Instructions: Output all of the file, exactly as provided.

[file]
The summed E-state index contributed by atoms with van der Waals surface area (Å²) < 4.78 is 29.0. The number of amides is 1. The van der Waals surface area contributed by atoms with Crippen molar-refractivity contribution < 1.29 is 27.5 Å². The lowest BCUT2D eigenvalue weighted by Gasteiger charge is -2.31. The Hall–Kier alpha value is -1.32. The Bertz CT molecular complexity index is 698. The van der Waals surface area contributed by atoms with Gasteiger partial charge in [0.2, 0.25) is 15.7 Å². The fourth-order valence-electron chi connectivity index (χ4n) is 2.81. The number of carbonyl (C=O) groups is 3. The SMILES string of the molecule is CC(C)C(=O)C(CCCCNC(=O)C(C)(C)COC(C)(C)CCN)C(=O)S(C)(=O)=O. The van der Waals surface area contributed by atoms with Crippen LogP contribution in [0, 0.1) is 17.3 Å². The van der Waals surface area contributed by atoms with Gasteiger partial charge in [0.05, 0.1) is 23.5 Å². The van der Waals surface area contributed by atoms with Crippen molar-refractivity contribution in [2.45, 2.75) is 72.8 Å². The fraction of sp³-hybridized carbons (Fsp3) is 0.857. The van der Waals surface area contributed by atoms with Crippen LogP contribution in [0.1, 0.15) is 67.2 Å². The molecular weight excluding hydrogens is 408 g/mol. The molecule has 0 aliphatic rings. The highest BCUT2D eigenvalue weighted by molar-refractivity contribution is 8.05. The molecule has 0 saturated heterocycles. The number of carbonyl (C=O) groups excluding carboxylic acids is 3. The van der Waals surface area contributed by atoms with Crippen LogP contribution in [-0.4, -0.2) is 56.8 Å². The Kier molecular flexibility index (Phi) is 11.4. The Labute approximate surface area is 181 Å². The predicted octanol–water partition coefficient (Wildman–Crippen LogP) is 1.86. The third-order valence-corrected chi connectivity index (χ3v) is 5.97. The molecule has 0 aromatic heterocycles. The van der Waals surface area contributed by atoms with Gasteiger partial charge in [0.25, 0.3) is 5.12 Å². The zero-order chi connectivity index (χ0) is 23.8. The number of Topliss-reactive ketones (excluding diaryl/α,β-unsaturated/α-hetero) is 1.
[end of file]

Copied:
The summed E-state index contributed by atoms with van der Waals surface area (Å²) < 4.78 is 29.0. The number of amides is 1. The van der Waals surface area contributed by atoms with Crippen molar-refractivity contribution < 1.29 is 27.5 Å². The lowest BCUT2D eigenvalue weighted by Gasteiger charge is -2.31. The Hall–Kier alpha value is -1.32. The Bertz CT molecular complexity index is 698. The van der Waals surface area contributed by atoms with Gasteiger partial charge in [0.2, 0.25) is 15.7 Å². The fourth-order valence-electron chi connectivity index (χ4n) is 2.81. The number of carbonyl (C=O) groups is 3. The SMILES string of the molecule is CC(C)C(=O)C(CCCCNC(=O)C(C)(C)COC(C)(C)CCN)C(=O)S(C)(=O)=O. The van der Waals surface area contributed by atoms with Crippen LogP contribution in [0, 0.1) is 17.3 Å². The van der Waals surface area contributed by atoms with Gasteiger partial charge in [0.05, 0.1) is 23.5 Å². The van der Waals surface area contributed by atoms with Crippen molar-refractivity contribution in [2.45, 2.75) is 72.8 Å². The fraction of sp³-hybridized carbons (Fsp3) is 0.857. The van der Waals surface area contributed by atoms with Crippen LogP contribution in [0.1, 0.15) is 67.2 Å². The molecular weight excluding hydrogens is 408 g/mol. The molecule has 0 aliphatic rings. The highest BCUT2D eigenvalue weighted by molar-refractivity contribution is 8.05. The molecule has 0 saturated heterocycles. The number of carbonyl (C=O) groups excluding carboxylic acids is 3. The van der Waals surface area contributed by atoms with Crippen LogP contribution in [-0.4, -0.2) is 56.8 Å². The Kier molecular flexibility index (Phi) is 11.4. The Labute approximate surface area is 181 Å². The predicted octanol–water partition coefficient (Wildman–Crippen LogP) is 1.86. The third-order valence-corrected chi connectivity index (χ3v) is 5.97. The molecule has 0 aromatic heterocycles. The van der Waals surface area contributed by atoms with Gasteiger partial charge in [0.25, 0.3) is 5.12 Å². The zero-order chi connectivity index (χ0) is 23.8. The number of Topliss-reactive ketones (excluding diaryl/α,β-unsaturated/α-hetero) is 1.